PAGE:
The more regular physical contact we have, the better our physical and psychological health and our relationship with our partner.
Holding hands also improves mood after a disagreement, and the insistence lasts until the next day. The Carnegie Mellon University team has concluded that people who are embraced after a fight are less likely to have negative feelings in the next few hours and days. The researchers analyzed 404 adult men and women for 14 consecutive days and were asked about how they manage brawls, how they feel about them, and how they go about physical contact.
What has emerged is that there was a clear connection between hugging and mood.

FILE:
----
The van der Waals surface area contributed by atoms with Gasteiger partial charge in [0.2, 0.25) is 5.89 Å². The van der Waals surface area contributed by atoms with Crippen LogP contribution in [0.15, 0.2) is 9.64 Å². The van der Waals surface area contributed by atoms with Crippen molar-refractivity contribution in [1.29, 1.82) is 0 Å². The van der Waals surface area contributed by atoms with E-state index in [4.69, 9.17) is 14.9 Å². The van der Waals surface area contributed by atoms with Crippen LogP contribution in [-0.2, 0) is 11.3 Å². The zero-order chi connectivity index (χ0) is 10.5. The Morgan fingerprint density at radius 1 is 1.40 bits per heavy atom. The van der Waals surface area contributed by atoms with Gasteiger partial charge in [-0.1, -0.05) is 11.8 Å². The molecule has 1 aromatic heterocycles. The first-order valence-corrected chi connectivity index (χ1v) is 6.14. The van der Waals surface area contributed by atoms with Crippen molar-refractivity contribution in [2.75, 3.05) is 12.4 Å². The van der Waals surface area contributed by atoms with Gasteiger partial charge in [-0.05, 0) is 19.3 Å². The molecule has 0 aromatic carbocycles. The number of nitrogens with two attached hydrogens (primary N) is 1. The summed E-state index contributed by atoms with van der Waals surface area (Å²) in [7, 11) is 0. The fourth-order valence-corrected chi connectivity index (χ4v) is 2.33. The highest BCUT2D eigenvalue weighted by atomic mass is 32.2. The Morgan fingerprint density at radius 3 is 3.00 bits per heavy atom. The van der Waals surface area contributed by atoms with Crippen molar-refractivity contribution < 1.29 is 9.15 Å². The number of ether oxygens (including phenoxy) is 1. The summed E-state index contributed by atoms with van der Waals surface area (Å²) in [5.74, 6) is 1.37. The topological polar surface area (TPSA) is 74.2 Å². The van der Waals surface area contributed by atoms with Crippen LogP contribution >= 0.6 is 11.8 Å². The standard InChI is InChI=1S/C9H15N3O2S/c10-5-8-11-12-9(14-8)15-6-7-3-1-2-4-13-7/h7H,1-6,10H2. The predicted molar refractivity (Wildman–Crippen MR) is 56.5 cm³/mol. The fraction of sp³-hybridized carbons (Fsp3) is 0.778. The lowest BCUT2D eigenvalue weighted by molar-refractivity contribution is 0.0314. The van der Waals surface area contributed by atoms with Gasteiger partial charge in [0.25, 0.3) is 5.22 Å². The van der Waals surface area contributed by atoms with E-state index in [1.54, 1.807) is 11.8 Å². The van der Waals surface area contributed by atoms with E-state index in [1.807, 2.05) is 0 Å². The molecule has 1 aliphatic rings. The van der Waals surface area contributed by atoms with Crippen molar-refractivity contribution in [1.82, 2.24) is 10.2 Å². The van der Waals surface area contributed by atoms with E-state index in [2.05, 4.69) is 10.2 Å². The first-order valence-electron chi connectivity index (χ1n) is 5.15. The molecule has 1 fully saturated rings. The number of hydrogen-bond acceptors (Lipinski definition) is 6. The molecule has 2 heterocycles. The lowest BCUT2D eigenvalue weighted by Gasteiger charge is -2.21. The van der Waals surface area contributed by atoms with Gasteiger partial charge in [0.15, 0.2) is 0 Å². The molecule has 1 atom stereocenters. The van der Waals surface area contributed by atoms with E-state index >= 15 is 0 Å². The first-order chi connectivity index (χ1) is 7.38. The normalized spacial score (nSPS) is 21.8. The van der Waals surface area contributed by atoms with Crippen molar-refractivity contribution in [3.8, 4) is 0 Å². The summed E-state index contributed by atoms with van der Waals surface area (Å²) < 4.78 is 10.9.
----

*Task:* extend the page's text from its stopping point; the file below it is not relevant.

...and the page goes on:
The head of research, Dr. Michael Murphy, said that "interpersonal non-sexual touch is necessary in the research of adult social relationships. Hug and touch are used to communicate affection. The more frequent physical contact we have, the better physical, psychological and relationship health. Serious and recurring anxiety due to the disagreement can aggravate the feelings of loneliness, depression, and lead even to paranoia. Touch, however, works supportive, causes higher satisfaction and intimacy in the relationship, and helps to resolve disputes more quickly.
Dr. Murphy informs us that this research is still at an early stage and there are questions about how hugs affect our psychology. However, an embrace is the ideal way to show your love and support to a partner. "